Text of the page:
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Correcting this week’s misinformation: week of March 21, 2024

Can living without modern medicine make you healthier?

The Claim:

An old claim is getting new life: that Amish people don’t vaccinate and their children are the healthiest people in the world.

The Facts:

While the Amish as a population might be under-vaccinated, they are by no means unvaccinated. In a 2011 study, of those who responded, only 14% said their children received no vaccines. This 2021 study indicates that about 25% of the Amish respondents would get vaccinated against COIVD.

But were the Amish protected from COVID? The “study” that claims that COVID death rates among Amish communities are an “incredible 90 times lower than the rest of fully-vaxxed and boostered, mask-wearing and locked-down America” was simply tech millionaire Steve Kirsch inserting himself into an Amish community and asking them to name people who died. He “did some calculations and thought there might have been a few, maybe five, Amish individuals who had died. . .  this implies that the Amish died at a rate 90 times lower than the infection fatality rate of the rest of the United States.”

Of course, having a discussion with one community and doing some back-of-napkin calculations isn’t a study. Both the information gathering and the math are inadequate to draw any conclusions. And we are left with nothing supporting Amish children being the world’s healthiest people.

Lastly, according to news sources, the Amish were actually hit hard by COVID.

Do COVID vaccines prove that vaccines cause autism?

The Claim:

Anti-vaxxers are trying to convert COVID vaccine hesitancy into all vaccine hesitancy by connecting the autism myth to their fears of COVID vaccines, claiming that vaccines cause brain inflammation leading to autism.

The Facts:

Plenty of evidence tells us that vaccines do not cause autism. Not only do the studies done to date show vaccines are not in any way linked to autism, but studies indicate disorganization of the prefrontal cortex in the brains of autistic people. This finding about brains links autism to development that takes place before birth.

Of all the risk factors for developing autism, we know genetics looks the most likely, and being vaccinated is not among them.

How many COVID boosters are too many?

The Claim:

RFK Jr. is attacking a political rival by claiming that people are receiving too many COVID vaccines to their own detriment.

The Facts:

RFK Jr. claims that many have had myocarditis, pericarditis, and brain inflammation from the COVID vaccine. Can the vaccine cause some of these adverse events? This global study of 99 million people tells us these are real but rare adverse events. The most commonly expressed concern about multiple boosters over a person’s lifetime is the risk of myocarditis and pericarditis.

However, we do not make decisions about vaccines based solely on a possible rare adverse event. We ask ourselves whether or not the benefits of vaccinating (avoiding the risks of disease) outweigh the risks of vaccinating.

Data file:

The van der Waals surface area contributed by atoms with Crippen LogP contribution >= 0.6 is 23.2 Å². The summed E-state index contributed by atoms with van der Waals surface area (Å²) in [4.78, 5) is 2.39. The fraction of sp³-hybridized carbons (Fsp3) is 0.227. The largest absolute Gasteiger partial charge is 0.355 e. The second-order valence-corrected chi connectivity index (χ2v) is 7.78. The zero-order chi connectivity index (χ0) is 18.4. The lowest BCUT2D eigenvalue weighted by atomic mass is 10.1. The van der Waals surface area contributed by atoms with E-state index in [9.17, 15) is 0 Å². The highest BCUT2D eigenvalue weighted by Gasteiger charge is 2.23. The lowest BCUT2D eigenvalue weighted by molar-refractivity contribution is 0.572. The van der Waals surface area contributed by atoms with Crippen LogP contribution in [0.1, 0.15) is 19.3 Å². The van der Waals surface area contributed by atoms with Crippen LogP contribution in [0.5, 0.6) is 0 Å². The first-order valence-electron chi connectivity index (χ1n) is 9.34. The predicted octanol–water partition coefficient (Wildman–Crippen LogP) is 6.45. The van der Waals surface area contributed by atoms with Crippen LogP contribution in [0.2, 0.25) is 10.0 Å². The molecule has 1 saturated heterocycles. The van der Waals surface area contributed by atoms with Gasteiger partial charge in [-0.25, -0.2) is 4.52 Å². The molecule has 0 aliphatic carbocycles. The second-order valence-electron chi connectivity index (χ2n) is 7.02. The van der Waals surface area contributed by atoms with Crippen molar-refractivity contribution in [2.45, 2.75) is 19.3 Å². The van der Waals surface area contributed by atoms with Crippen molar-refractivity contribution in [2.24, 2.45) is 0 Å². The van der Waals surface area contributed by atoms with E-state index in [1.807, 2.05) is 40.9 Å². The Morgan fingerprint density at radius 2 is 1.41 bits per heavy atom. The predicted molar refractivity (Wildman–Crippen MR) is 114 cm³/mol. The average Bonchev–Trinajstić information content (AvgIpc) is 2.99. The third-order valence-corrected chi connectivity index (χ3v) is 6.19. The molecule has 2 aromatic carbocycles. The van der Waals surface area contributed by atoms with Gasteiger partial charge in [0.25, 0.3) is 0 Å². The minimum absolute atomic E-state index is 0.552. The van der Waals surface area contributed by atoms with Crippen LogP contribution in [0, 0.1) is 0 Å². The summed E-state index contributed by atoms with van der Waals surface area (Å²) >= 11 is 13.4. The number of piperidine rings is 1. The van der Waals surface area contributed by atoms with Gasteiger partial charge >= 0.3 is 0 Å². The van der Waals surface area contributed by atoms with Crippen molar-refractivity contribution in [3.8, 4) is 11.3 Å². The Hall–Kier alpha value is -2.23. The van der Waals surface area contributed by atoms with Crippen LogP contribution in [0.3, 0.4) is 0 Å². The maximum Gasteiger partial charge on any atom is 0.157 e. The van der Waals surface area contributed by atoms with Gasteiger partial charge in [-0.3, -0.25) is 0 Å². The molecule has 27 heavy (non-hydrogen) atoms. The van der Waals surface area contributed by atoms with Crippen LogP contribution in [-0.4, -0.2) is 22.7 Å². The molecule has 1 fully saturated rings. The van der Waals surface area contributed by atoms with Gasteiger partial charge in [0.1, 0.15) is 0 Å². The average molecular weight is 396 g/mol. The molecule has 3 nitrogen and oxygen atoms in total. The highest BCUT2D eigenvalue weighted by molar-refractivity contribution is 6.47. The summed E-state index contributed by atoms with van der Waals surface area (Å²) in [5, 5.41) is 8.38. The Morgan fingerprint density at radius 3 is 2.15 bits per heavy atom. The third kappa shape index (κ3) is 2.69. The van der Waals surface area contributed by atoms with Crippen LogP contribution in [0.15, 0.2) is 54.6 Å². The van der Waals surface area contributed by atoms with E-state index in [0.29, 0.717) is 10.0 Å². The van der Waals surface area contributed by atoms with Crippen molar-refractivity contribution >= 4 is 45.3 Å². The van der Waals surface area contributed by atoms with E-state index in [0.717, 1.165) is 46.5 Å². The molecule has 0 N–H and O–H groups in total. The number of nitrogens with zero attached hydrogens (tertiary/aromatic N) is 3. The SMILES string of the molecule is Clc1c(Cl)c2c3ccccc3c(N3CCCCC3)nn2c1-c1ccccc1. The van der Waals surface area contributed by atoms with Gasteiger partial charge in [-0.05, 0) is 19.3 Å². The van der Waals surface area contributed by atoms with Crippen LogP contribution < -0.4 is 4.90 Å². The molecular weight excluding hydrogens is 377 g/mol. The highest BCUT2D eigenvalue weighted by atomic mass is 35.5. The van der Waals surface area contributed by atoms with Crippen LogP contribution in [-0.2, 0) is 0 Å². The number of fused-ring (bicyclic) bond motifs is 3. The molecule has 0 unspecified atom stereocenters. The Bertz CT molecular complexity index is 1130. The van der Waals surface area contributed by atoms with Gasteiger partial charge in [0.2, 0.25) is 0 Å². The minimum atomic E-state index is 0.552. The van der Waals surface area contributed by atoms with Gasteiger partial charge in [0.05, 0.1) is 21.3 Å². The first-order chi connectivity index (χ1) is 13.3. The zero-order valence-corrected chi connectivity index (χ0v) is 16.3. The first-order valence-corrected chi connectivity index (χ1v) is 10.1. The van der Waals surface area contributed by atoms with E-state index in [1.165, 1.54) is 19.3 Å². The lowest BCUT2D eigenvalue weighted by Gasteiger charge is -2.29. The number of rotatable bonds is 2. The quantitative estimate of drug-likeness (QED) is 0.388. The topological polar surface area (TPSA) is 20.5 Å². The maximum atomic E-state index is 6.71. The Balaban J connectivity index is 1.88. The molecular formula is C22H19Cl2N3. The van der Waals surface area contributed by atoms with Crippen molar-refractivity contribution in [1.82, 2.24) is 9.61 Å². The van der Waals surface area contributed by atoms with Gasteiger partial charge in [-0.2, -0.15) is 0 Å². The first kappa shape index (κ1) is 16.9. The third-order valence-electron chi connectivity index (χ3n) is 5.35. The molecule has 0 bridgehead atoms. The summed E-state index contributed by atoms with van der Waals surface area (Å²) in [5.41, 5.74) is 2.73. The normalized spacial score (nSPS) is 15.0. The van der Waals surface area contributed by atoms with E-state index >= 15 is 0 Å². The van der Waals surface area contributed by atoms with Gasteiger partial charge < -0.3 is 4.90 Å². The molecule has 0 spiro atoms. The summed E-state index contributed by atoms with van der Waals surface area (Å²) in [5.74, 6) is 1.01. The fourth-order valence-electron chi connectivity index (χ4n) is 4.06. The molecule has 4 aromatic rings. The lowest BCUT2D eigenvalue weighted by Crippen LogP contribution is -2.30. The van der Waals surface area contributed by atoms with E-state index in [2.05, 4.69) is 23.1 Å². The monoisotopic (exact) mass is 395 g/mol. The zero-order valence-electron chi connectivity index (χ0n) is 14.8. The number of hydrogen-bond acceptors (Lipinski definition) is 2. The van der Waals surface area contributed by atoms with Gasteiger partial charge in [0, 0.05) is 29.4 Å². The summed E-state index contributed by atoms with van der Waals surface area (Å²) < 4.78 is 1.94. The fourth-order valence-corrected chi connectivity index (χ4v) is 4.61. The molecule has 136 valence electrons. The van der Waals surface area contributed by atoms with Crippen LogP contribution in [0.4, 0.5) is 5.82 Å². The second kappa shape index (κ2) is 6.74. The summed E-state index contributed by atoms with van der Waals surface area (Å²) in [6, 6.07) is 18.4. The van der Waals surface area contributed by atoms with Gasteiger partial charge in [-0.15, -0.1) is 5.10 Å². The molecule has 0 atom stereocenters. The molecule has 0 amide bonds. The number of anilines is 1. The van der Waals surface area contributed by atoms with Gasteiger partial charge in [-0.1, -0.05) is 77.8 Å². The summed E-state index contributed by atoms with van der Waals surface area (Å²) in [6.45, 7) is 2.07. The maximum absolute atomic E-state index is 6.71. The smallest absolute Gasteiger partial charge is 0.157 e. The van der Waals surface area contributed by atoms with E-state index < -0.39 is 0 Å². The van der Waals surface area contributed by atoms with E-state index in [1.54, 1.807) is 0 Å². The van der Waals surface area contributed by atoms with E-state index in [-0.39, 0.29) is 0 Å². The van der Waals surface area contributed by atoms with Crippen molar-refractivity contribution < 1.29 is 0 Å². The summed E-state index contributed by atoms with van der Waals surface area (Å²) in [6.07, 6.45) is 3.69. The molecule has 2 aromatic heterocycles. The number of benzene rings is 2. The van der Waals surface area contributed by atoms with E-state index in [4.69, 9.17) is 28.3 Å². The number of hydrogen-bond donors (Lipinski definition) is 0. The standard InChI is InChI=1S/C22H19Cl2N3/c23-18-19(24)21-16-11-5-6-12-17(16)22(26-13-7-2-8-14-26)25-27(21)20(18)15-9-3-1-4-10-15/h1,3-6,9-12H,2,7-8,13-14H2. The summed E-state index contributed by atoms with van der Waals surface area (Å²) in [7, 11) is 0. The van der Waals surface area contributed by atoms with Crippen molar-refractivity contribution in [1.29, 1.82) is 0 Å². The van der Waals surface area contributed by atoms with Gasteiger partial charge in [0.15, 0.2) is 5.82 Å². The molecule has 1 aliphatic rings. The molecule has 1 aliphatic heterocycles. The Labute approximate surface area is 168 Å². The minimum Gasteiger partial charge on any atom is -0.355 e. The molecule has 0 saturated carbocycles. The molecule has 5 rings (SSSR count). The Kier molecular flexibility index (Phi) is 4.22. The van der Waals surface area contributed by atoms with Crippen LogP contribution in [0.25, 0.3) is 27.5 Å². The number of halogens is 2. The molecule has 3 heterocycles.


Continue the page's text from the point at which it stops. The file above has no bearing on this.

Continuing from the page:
The above study looked at 99 million people with a combined total of over 184 vaccine doses. They looked at how many adverse events happened and compared that to the usual number of such events in the general population. This usual number, or what they expected without vaccination, was figured out using information from before the COVID-19 vaccine came out, mostly from 2015 to 2019. To say that the COVID vaccine causes more problems than it solves, you need to compare the chances of having an adverse event to the vaccine with the dangers of COVID infection.

Studies show that getting COVID is much riskier than getting the vaccine when it comes to heart issues like myocarditis and pericarditis. Also, most of the time, if someone does get myocarditis from the vaccine, it happens within a few days, is pretty mild, and gets better on its own.

Importantly, findings from Israel suggest the risk of myocarditis after the third dose of some mRNA vaccines is much lower than after the second dose.

The brain inflammation he is referring to is Acute disseminated encephalomyelitis (ADEM). It is an autoimmune disease wherein inflammation attacks the brain and spinal cord. It can occur after any bacterial or viral attack. ADEM is extremely rare, and more than half of ADEM cases occur after a viral or bacterial infection. Most cases occur 4-14 days following infection. The signals found in the study indicate the rates of ADEM, if caused by vaccines is about 1 case in 1.75 million people. With over 7 million people dead of COVID since the start of pandemic, we question RFK Jr’s understanding of risk analysis.

The brain inflammation being discussed is called Acute disseminated encephalomyelitis (ADEM), a very rare autoimmune condition where inflammation affects the brain and spinal cord. It usually happens after someone gets a bacterial or viral infection. The global study suggests that if vaccines do cause ADEM, it’s extremely rare—about 1 case in 1.75 million people.

A systematic literature review suggests that ADEM following COVID infection is more dangerous. While many ADEM patients generally recover well, those with COVID-associated ADEM had a mortality rate of about 10%. This suggests that COVID might lead to more severe forms of ADEM.

But are boosters really a good idea? We leave you with a Newsweek quote from our Scientific Advisory Board member, Dr. William Schaffner: “Look at influenza. The influenza vaccine is something that we use in millions upon millions of doses around the world on an annual basis. And we update that vaccine using the same process each year. And those updated vaccines are not tested in people, but their manufacture is under the very intense scrutiny of the FDA. We’re doing the same thing with [COVID] vaccines.”

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